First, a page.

In Exodus 4:14, God asks Moses, “What about your brother, Aaron the Levite?” What is revealed in this verse is that the person that God was appointing to support Moses had a close relationship with God and Moses. In Jewish tradition, a Levite is a member of the Hebrew tribe of Levi. This tribe served particular religious duties for the Israelites and had political responsibilities as well. They were traditionally pledged to God’s service. You absolutely cannot be effective as an XP without a real, authentic relationship with God and a pledge of yourself to Him. After all, you’re doing His work! Executive Pastors carry the responsibility of ensuring that the practical needs of the church are met. In essence, we are the hands and feet that enable the vision and spiritual growth that your pastor preaches and teaches about. XP’s also have to ensure that policies and procedures are implemented efficiently in order for the church to operate with excellence. It’s impossible to carry that load without talking to God and receiving guidance, direction, and protection from Him. The XP position is not “one for the weak.” Often you hear the murmuring and complaining within the church before the pastor does, because you are the one who is known for planning and strategizing how to accomplish the vision. Church members know you have a high level of authority and will voice any and every concern they have, which is often negative. It can at times be discouraging. However, your encouragement and strength is found in God and not your own abilities. Your skill level is not enough to sustain you while doing this great work. God and God alone is your source. As you seek to be successful in your role, start by ensuring that you have a real, authentic relationship with God. Otherwise, you’ll end up lost, personally and professionally.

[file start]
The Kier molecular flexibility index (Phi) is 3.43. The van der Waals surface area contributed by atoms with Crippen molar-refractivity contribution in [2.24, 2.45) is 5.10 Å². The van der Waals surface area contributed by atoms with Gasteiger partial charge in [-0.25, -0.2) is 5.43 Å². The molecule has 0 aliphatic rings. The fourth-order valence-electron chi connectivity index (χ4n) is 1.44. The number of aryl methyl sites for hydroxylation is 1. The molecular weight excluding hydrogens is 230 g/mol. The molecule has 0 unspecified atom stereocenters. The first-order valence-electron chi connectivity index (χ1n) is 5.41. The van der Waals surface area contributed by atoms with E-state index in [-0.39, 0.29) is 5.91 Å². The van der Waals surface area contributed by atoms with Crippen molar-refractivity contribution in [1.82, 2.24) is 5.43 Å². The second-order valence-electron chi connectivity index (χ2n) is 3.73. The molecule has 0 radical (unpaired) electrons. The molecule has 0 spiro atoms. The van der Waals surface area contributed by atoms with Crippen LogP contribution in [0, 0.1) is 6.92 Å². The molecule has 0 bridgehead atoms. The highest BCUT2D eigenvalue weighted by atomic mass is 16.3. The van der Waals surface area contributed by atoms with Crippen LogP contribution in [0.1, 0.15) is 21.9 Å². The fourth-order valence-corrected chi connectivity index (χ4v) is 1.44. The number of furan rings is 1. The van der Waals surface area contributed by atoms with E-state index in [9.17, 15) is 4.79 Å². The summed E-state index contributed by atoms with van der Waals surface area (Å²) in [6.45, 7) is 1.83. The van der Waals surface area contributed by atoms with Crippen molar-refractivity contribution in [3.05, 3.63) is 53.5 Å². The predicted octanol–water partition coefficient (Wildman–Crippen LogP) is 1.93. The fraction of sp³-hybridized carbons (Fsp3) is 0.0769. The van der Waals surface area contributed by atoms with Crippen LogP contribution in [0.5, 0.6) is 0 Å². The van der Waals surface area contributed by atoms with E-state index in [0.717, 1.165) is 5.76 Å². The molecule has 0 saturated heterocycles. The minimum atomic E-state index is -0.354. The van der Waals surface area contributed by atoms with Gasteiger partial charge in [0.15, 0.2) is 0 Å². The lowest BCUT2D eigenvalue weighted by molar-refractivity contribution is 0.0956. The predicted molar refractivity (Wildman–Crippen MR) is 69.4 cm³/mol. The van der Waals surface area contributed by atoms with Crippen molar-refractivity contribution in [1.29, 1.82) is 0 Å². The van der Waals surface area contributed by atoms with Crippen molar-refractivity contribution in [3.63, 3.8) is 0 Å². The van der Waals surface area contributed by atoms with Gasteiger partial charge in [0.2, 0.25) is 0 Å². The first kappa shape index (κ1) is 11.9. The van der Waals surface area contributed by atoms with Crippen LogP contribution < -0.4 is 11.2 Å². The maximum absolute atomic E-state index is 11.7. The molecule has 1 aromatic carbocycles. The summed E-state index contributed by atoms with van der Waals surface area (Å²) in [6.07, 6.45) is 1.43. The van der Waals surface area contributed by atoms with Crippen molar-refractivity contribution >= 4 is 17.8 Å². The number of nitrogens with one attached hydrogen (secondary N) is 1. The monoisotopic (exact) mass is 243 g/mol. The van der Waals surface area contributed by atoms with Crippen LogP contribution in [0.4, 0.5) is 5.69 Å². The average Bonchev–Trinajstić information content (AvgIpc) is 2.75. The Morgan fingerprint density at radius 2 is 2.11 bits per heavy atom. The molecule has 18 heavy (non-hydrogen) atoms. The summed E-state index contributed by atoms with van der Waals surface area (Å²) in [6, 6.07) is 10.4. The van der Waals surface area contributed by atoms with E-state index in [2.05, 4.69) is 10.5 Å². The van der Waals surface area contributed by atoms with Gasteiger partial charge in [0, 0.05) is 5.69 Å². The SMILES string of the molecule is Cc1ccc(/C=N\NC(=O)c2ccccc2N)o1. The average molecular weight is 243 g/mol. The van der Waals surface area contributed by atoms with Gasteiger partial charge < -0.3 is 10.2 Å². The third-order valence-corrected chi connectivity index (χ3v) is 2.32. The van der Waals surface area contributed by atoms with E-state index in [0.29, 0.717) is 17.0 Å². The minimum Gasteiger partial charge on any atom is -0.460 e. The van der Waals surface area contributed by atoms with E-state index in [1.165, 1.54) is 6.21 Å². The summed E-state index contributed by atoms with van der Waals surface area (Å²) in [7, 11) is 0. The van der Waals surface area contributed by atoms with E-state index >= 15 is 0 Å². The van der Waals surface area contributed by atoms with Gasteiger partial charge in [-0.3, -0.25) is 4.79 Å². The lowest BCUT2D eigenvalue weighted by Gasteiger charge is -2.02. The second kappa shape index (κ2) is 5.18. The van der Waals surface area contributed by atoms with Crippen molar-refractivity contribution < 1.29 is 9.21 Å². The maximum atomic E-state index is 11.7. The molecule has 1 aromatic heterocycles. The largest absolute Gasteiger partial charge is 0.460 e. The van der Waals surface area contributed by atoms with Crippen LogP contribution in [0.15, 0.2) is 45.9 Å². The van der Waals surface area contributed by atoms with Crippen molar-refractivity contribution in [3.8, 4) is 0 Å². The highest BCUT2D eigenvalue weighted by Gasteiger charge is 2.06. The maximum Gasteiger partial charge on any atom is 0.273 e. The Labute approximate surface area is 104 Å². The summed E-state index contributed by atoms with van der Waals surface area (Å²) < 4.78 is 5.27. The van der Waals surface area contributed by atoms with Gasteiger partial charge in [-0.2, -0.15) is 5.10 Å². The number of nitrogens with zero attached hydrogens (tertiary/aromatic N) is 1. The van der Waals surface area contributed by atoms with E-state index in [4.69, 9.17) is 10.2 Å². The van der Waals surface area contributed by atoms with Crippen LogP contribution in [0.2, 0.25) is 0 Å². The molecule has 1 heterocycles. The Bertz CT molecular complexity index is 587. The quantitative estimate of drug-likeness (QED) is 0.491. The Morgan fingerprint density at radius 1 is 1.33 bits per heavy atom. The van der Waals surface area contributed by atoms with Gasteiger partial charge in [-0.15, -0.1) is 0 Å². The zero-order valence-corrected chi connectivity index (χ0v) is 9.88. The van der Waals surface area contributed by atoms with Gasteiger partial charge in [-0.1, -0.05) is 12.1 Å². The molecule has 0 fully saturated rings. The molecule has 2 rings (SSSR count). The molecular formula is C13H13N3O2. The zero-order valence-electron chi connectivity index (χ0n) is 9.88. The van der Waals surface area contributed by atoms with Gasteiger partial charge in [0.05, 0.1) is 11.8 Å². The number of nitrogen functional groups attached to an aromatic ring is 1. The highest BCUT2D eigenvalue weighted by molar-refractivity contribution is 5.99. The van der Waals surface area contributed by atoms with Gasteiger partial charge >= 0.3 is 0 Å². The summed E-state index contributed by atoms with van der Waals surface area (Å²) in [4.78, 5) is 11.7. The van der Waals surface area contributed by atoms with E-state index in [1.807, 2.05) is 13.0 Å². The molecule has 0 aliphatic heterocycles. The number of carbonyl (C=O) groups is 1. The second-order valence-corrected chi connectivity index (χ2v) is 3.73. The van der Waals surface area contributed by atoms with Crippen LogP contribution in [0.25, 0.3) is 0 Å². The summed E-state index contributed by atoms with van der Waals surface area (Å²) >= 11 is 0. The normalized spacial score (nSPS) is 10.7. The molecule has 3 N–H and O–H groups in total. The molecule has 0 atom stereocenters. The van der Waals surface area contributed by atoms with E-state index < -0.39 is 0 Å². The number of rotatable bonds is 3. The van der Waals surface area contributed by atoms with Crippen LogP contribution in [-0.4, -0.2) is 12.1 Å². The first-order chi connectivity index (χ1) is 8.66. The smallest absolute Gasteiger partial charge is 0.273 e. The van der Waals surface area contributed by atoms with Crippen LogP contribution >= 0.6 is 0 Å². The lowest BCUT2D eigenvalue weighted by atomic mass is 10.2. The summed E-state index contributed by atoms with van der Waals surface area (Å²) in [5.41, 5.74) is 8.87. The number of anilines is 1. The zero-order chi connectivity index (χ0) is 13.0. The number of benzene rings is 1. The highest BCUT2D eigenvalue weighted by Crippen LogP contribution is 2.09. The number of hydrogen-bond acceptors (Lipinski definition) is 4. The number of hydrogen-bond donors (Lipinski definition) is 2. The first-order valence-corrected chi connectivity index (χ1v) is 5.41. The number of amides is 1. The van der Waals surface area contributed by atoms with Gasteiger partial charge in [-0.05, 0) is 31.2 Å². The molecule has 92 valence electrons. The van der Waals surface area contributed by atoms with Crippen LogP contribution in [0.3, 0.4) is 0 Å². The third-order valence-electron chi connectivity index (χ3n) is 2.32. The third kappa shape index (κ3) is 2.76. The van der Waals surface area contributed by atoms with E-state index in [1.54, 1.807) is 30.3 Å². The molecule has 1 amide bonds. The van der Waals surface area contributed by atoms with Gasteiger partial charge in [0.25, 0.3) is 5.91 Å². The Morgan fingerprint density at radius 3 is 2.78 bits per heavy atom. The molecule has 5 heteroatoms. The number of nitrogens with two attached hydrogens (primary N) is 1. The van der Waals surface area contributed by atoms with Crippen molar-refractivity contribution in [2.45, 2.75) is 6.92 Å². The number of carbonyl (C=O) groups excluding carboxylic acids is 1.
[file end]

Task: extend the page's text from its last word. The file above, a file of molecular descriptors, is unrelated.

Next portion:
Not only do you need a close relationship with God, but you also need a close relationship with your Lead Pastor. The text also reveals this closeness in verse 14. The text mentions that they are brothers! I believe that God was sovereignly providing Moses with someone who had an intimate knowledge of who he really was. This close relationship is one that you as an XP must be intentional about cultivating through time with your pastor. This closeness is cultivated during work hours, but more importantly during non-work hours. It happens while watching sports together, family “get-togethers”, one-on-one lunches, and at any other time that you can find to spend with your pastor. It’s particularly important because it allows you to make decisions, even tough ones, which you know he’ll support because you understand his heart. It also allows your pastor to understand who you really are as well. He’ll begin to know your strengths and areas for opportunity both personally and professionally. A Lead Pastor and XP that have a close relationship is a confident duo that can do great things for God together as leaders in His Church!